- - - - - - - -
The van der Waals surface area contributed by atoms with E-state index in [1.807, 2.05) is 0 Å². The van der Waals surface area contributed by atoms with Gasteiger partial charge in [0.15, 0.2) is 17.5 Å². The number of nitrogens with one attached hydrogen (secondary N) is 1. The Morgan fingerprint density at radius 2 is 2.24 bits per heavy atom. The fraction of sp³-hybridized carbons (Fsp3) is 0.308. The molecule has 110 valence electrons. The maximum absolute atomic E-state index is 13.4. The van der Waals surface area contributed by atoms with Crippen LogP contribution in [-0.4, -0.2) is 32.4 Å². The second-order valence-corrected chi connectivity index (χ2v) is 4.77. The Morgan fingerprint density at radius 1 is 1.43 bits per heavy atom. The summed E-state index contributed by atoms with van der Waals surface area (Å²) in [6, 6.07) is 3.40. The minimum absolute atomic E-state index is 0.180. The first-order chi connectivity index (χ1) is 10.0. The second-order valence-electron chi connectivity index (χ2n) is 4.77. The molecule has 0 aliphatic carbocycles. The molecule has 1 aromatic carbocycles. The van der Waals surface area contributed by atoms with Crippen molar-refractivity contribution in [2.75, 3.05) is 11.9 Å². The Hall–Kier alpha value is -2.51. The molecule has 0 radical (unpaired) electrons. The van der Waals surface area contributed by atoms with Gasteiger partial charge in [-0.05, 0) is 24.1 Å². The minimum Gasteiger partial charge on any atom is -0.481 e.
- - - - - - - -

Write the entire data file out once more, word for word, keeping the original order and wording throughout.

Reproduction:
The van der Waals surface area contributed by atoms with E-state index in [1.807, 2.05) is 0 Å². The van der Waals surface area contributed by atoms with Gasteiger partial charge in [0.15, 0.2) is 17.5 Å². The number of nitrogens with one attached hydrogen (secondary N) is 1. The Morgan fingerprint density at radius 2 is 2.24 bits per heavy atom. The fraction of sp³-hybridized carbons (Fsp3) is 0.308. The molecule has 110 valence electrons. The maximum absolute atomic E-state index is 13.4. The van der Waals surface area contributed by atoms with Crippen LogP contribution in [-0.4, -0.2) is 32.4 Å². The second-order valence-corrected chi connectivity index (χ2v) is 4.77. The Morgan fingerprint density at radius 1 is 1.43 bits per heavy atom. The summed E-state index contributed by atoms with van der Waals surface area (Å²) in [6, 6.07) is 3.40. The minimum absolute atomic E-state index is 0.180. The first-order chi connectivity index (χ1) is 10.0. The second-order valence-electron chi connectivity index (χ2n) is 4.77. The molecule has 0 aliphatic carbocycles. The molecule has 1 aromatic carbocycles. The van der Waals surface area contributed by atoms with Crippen molar-refractivity contribution in [2.75, 3.05) is 11.9 Å². The Hall–Kier alpha value is -2.51. The molecule has 0 radical (unpaired) electrons. The van der Waals surface area contributed by atoms with Gasteiger partial charge in [-0.05, 0) is 24.1 Å². The minimum Gasteiger partial charge on any atom is -0.481 e.